Search Unity

  1. Unity 6 Preview is now available. To find out what's new, have a look at our Unity 6 Preview blog post.
    Dismiss Notice
  2. Unity is excited to announce that we will be collaborating with TheXPlace for a summer game jam from June 13 - June 19. Learn more.
    Dismiss Notice

Question Rendering a trail behind instanced meshes, and culling by depth

Discussion in 'Shaders' started by officialnsa, Apr 13, 2022.

  1. officialnsa

    officialnsa

    Joined:
    Oct 8, 2020
    Posts:
    2
    Hi there!

    I'm doing a project that involves a very large particle effect with thousands of particles. I'm currently trying to get them to render trails, ideally ones that look kind of opaque, a bit like this image:



    I currently have a very basic trail effect based on another Unity forum post, but the first main issue I've hit is that using this method (i.e., having a second camera that only renders the particles), loses any depth culling, i.e. the particles will render on top of objects in the scene even if said objects are closer to the camera. I feel like I could remedy this with some use of depth buffers, but I also wanted to ask and see if I wasn't just going about it all in the wrong way. I'm a strong programmer but I'm still pretty new to graphics programming in general, so I'm concerned I might just be missing some fundamental truths about how the render pipeline works.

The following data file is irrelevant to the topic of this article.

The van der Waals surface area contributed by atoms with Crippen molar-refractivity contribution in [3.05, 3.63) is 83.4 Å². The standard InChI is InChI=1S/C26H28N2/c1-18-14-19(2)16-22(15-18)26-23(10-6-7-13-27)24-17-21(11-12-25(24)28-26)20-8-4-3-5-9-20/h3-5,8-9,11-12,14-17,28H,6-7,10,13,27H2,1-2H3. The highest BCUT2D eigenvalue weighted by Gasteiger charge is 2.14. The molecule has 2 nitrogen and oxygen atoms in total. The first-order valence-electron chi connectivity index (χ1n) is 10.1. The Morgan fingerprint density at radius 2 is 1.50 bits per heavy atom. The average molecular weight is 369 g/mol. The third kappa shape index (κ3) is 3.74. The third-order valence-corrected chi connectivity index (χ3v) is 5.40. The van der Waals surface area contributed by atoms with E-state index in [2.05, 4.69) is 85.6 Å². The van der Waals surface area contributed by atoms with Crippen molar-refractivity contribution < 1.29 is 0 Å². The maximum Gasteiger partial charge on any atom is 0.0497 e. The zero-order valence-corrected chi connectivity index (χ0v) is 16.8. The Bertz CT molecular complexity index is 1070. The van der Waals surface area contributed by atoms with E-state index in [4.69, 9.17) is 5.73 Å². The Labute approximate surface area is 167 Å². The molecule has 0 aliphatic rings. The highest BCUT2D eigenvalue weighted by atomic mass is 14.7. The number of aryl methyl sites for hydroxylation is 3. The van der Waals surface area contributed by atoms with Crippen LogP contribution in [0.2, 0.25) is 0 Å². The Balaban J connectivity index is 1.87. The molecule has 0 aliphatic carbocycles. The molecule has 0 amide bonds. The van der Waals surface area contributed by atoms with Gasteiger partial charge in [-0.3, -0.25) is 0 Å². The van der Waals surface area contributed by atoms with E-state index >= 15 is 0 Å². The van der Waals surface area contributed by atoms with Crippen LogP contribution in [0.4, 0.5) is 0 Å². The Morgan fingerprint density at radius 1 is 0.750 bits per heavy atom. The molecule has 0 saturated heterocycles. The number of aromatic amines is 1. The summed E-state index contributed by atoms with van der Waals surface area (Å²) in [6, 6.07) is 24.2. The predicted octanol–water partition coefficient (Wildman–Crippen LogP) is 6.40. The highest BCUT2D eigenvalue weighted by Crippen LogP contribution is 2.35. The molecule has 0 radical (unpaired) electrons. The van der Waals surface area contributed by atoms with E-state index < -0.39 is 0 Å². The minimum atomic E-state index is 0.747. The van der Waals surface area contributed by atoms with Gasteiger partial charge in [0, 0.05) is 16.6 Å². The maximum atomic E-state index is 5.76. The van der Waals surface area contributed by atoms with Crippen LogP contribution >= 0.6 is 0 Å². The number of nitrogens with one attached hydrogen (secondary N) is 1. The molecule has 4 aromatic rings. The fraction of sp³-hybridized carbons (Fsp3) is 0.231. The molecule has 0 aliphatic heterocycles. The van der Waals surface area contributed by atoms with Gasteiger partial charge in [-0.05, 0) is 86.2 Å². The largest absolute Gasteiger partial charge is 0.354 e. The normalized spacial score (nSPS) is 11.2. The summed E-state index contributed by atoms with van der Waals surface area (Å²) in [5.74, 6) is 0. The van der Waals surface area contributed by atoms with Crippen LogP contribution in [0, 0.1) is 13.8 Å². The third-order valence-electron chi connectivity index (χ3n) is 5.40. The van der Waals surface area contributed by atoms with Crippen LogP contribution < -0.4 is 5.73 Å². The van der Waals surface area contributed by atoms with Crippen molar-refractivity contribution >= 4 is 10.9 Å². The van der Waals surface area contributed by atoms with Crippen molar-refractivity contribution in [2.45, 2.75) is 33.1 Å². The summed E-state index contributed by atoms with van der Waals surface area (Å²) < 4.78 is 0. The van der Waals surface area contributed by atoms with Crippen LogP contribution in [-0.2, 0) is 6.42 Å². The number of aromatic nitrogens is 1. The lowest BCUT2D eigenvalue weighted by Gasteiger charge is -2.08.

Here's my code:
    TrailBlitScript.cs

    Code (CSharp):
    1. using System.Collections;
    2. using System.Collections.Generic;
    3. using UnityEngine;
    4.  
    5. public class TrailBlitScript : MonoBehaviour
    6. {
    7.     // https://forum.unity.com/threads/trail-shader.455338/
    8.     // Start is called before the first frame update
    9.     public Shader trailShader;
    10.     public Shader layerShader;
    11.     Material trailMat, layerMat;
    12.  
    13.     RenderTexture mLastFrameTex;
    14.     public Camera RenderCam;
    15.     void Start()